I've mentioned before that my mom's side of the family is Armenian from Musa Dagh, Turkey and that this is one of the reasons why we chose Turkey as our next travel destination: to seek out my homeland (or rather, one of my homelands - I'm also Polish, Swiss and generic British/Irish). Of all my many threads of ancestry, my Armenian heritage has always been the most vibrant and the biggest part of my life - I do believe that's because that side of the family came to the USA the most recently, and also because that branch of the family has been the most tenacious in terms of keeping heritage and memories alive. That tends to happen when your family lives through a genocide. When one's great grandfather (in my case, Mehran Renjilian) was a freedom fighter (the Turks would say "terrorist" but they're wrong) in the Armenian resistance...later turned minister. When one's family arrives in the USA after being forced to leave not one, but two countries - the second being Greece as the Nazis closed in.
So, after many years of regaling friends with homecooked Indian food, various appetizers and organizing outings to restaurants, I decided that on the eve of the trip that will mark my generation's first return to Musa Dagh, that I will cook some of the best-loved and most familiar dishes of my childhood.
The party will be in two weeks. I can make some of these dishes in my sleep, quite literally: I've had dreams where I have made hummus from scratch and upon waking up realized that even in my dream I followed exactly the right recipe. I have to admit, though, that there are others that I've eaten plenty of but never attempted to make (such as "fish cookies" which are flavored not with fish but with honey, and derive their name from the herringbone pattern cut across the top), and still others that I've attempted once before, failed at miserably, and never tried again...such as lahmacun.
The last time I made lahmacun, or tried to, I was too scared to attempt the dough, being terrified of trying something that included yeast. Instead I put the tasty topping on soft pita. The pita burned. I took the smoking mess of charred bread and raw meat laid out in a glass casserole out of the oven and plopped it on the counter, where the glass instantly shattered.
You can imagine my trepidation at deciding to not only attempt lahmacun again, but to do so with my tiny electric oven and with real dough made with actual yeast (I'm a great baker of cakes, muffins and such but not so experienced with bread products).
So this weekend was the test run.
|My beloved husband helps out in the kitchen as I prepare the lahmacun dough.|
I mostly followed this recipe, with a few changes to reflect the flavors I remember from childhood. I would never use ground beef - only lamb will do. Beef is a cop-out. I also added extra garlic, black pepper and allspice to the recipe. The "Armenian spice" I grew up with is made of cumin, paprika, cayenne pepper, black pepper and allspice and that's the combination I created and added.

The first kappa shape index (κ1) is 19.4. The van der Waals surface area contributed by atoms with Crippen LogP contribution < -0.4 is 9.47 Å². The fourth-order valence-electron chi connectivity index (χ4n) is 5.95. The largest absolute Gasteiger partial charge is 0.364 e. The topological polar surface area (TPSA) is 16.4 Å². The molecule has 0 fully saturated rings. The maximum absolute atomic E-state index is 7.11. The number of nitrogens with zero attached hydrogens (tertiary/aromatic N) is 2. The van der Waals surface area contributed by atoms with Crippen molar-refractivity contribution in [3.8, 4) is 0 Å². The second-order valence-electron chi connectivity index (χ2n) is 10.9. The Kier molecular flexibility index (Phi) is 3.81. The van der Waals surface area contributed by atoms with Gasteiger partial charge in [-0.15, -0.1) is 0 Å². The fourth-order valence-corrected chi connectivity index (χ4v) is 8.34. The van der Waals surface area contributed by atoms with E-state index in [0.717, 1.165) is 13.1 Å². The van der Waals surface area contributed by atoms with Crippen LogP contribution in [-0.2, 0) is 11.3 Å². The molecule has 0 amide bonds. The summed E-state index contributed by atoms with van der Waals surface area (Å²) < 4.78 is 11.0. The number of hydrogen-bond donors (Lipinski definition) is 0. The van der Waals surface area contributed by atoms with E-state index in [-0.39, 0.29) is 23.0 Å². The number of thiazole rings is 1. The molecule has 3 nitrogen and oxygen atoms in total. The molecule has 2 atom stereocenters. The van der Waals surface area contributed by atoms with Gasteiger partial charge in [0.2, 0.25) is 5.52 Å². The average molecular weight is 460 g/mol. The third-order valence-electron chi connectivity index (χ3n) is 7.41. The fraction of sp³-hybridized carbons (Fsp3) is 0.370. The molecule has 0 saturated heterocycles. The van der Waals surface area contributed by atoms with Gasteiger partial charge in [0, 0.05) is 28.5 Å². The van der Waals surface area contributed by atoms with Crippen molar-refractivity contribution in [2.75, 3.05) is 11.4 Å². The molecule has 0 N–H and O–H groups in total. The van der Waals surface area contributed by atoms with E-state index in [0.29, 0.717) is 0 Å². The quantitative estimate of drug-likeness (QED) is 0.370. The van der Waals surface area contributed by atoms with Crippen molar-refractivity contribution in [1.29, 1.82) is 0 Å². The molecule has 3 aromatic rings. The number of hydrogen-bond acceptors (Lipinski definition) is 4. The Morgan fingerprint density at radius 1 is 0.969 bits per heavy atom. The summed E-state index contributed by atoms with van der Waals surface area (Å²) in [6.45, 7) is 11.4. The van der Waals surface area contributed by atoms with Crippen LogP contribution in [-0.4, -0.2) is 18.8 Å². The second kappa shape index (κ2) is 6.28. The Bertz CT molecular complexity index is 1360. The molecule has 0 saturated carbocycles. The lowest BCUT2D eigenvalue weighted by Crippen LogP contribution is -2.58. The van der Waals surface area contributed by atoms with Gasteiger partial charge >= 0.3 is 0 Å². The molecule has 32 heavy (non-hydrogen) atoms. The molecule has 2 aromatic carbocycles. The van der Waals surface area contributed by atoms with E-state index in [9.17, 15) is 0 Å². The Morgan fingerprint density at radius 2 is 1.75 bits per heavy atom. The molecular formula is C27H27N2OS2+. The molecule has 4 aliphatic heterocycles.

|Ground allspice in my tiny marble mortar&pestle.|
Lahmacun is not just flavored with dry spices and lamb - it also includes the pungent flavors of onion, parsley, mint, tomato, lemon and garlic (and, of course, salt).
|Mint and lemon - yum!|
I have to say that I take after my mother, but it doesn't matter: I care about taste, not looks.
|Sorry, Nana. I hope as you look down on me from heaven (despite my not being religious) I hope you will forgive my horrifically uneven dough rounds).|
Those flavors - mahlab (a spice made from the ground pits of a certain cherry), tahini, aromatic lamb, tangy lemon, earthy cumin, pungent mint and parsley, fiery cayenne - are the sensory receptacles of my childhood and going back from there, of my heritage. Despite sweating in a kitchen in Taiwan over a plastic table covered in parchment paper, whereas my great grandmother would have done this first on a rough kitchen counter in rural Turkey and later in Athens, and later still in Troy, New York, I did feel a connection to the feisty woman who passed away when I was 9 and who never did quite become fluent in English. It was also meaningful to me to share this first batch of lahmacun - the food of my childhood - with my ever-amazing husband:
...who, you know, certainly appreciates good food. We ate it as I always have, topped with fresh vegetables (onion, cucumber, tomato, bell pepper, all will do) and a squeeze of lemon.
And it means a lot to me to be able to share this food with my friends in Taipei in just a few short weeks, before we say goodbye until October.
|Oh yes, and I made a cucumber yoghurt mint salad, too!|